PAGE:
def log_requests(self):
      def do_GET(self):
          if self.path == '/':
              # initial call from twitch
              self.send_header("Content-Type", "text/html")
          elif self.path.startswith('/tokens'):
              # our own call
              code = parse_qs(urlparse(self.path).query)['access_token'][0]
              open(sys.argv[1], 'w').write(code)
              self.send_header("Content-Type", "text/plain")
              self.wfile.write(b"Thank You. You can close this page.")

    Note that the OAuth-Token is passed as the url fragment that doesn't show up in the actual query so you really need a browser to read that value.

    And for now ... it works.

  2. Podcast Time Machine

    Recently one of my favourite podcasts ended after seven years. I have only been listening to this podcast for two years though. There is five year backlog for me to listen to. But there are many other podcasts I want to listen to and I do like the anticipation of waiting for a new episode.

    So I built the Podcast Time Machine (github) where you can enter a podcast url and a delay and you will get a new link where every podcast episode is delayed by that many days and all episodes that would lie in the future are filtered out. So stuff happpening a week in podcast time are happpening in a week of real time.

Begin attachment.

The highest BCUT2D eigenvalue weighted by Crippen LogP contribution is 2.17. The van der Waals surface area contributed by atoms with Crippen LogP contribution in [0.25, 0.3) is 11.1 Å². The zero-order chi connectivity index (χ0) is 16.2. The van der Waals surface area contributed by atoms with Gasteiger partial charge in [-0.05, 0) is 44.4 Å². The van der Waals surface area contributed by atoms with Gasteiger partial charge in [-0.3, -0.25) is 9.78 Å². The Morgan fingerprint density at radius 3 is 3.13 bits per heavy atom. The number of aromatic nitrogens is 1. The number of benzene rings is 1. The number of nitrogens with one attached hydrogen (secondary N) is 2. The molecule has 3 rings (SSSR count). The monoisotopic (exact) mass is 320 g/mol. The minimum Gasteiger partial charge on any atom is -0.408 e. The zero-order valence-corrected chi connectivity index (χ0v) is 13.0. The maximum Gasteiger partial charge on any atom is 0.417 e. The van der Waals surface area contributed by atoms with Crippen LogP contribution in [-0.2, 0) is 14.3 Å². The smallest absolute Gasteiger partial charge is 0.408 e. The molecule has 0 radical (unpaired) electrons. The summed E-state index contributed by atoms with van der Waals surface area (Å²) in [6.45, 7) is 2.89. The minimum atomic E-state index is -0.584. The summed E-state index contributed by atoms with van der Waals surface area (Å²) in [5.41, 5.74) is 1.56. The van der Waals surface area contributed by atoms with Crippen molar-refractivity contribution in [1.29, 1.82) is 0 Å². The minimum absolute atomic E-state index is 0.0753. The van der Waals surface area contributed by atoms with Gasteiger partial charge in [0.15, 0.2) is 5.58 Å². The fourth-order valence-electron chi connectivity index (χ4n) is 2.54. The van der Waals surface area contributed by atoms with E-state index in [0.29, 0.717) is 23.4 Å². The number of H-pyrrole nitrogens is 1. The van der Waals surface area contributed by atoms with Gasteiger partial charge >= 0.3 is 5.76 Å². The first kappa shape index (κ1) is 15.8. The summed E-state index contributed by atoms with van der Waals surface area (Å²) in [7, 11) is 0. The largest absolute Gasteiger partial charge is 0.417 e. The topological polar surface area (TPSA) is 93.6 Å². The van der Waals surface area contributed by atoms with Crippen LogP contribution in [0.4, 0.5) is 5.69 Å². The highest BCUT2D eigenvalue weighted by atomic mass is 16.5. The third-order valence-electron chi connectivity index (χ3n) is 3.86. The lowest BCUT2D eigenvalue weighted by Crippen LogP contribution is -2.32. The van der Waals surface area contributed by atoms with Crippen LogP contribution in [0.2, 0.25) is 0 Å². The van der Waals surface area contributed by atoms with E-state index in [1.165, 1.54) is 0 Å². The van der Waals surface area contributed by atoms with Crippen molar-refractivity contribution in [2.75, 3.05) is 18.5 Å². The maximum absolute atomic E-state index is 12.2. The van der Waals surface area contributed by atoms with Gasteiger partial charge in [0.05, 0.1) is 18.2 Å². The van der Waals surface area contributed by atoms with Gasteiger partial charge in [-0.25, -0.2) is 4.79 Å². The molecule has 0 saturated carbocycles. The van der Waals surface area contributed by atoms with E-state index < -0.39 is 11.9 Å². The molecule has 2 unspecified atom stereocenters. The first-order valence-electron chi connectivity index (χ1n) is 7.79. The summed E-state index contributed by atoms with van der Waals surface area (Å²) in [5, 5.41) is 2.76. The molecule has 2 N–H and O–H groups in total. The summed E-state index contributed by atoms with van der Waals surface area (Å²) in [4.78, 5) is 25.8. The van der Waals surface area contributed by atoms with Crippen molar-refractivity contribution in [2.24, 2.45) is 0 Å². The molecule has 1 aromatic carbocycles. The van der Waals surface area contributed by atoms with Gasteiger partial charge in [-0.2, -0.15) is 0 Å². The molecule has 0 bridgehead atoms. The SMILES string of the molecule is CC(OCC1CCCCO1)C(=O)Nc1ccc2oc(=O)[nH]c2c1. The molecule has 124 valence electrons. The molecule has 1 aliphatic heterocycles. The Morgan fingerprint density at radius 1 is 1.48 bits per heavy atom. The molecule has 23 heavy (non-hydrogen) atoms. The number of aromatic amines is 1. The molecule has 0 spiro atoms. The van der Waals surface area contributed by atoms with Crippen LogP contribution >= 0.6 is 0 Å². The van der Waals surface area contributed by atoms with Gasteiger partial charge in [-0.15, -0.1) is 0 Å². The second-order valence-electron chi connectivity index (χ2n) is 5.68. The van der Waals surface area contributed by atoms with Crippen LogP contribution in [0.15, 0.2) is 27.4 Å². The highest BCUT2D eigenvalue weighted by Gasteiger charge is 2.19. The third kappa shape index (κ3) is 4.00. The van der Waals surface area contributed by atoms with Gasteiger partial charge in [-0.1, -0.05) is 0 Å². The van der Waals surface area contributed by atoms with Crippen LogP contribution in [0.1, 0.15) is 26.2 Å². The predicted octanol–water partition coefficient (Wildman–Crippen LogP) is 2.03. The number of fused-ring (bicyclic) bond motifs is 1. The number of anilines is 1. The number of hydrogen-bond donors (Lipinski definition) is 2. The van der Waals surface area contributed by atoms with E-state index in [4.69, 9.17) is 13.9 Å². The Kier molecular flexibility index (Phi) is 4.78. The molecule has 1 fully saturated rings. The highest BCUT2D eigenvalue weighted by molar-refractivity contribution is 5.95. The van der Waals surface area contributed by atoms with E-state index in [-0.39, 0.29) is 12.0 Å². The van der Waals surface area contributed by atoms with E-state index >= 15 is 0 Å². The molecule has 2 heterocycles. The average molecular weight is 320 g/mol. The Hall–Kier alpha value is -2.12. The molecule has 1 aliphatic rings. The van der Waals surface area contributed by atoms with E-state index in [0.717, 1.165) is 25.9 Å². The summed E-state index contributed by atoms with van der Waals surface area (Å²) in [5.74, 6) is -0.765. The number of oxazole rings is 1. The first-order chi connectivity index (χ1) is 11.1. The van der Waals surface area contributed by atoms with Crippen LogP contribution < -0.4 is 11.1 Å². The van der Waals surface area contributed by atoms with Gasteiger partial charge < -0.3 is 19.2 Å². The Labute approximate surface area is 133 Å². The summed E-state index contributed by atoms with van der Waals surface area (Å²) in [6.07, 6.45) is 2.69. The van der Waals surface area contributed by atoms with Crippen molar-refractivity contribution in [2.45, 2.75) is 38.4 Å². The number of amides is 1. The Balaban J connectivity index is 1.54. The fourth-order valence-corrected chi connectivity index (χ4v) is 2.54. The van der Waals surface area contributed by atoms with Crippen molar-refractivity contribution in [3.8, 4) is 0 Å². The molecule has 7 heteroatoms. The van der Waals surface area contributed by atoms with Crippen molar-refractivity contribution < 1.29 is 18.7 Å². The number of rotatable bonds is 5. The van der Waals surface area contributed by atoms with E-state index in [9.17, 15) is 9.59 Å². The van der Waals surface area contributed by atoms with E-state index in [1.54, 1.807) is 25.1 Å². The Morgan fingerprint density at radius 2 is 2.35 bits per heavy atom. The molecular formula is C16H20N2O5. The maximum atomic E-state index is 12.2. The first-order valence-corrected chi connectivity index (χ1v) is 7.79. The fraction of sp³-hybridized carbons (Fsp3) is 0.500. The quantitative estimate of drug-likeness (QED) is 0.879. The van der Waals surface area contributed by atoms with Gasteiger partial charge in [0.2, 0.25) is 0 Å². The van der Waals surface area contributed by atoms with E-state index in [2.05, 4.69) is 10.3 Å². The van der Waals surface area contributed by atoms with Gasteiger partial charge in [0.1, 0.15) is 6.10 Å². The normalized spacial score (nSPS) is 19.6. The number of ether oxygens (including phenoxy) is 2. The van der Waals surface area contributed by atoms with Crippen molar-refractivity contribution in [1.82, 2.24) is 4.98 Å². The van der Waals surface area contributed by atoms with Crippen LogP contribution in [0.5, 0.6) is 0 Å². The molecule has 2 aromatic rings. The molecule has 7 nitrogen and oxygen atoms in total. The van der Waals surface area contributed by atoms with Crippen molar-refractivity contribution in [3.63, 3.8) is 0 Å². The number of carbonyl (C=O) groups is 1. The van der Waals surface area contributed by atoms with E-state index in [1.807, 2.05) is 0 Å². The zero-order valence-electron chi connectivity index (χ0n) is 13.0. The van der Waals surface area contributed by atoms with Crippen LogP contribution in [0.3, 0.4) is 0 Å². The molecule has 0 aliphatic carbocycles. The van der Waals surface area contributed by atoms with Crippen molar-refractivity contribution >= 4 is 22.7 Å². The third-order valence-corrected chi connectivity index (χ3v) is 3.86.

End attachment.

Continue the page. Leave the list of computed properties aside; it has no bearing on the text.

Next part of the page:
I am looking forward to my first episode of harmontown, when it comes out after a seven-year delay. Feel free to subscribe to your own delayed podcasts. I do not keep access logs so listen to your favorite stuff again (and again).

  3. I bought a Cluster Hat

    I recently bought and installed a Cluster Hat.

    Cluster Hat

    Looks interesting

    I don't know what I will do with it. All my plans I had before hinged on Haskell supporting ARMv6, which it doesn't. Let's see what happens in the future. I am currently looking into installing Docker on it and maybe host some service through my VPS from home.

  4. Tuple Types, Notation, and Codings

    I wanted to write a bit about notation as I have seen students and programmers stumble quite a bit about this. What is "this"? When to write parentheses and commas in tuples and what does it mean.

    Tuple Notation

    Consider the set \(S = \{a, b\}\). Now lets take the cross product of itself. \(S \times S = \{(a,a), (a,b), (b,a), (b,b)\} = S^2\). By the same logic \(S^3 = \{(a, a,a), (a, a,b), (a, b,a), (a,b,b), (b,a,a), (b,a,b), (b,b,a), (b,b,b)\}\). This is somewhat strange since \(S^3 = S^2 \times S = S \times S^2\) meaning that these two should also be the same as \(S^3\):

    \(\{(a, (a,a)), (a, (a,b)), (a, (b,a)), (a,(b,b)), (b,(a,a)), (b,(a,b)), (b,(b,a)), (b,(b,b))\} = \\ \{((a, a),a), ((a, a),b), ((a, b),a), ((a,b),b), ((b,a),a), ((b,a),b), ((b,b),a), ((b,b),b)\}\)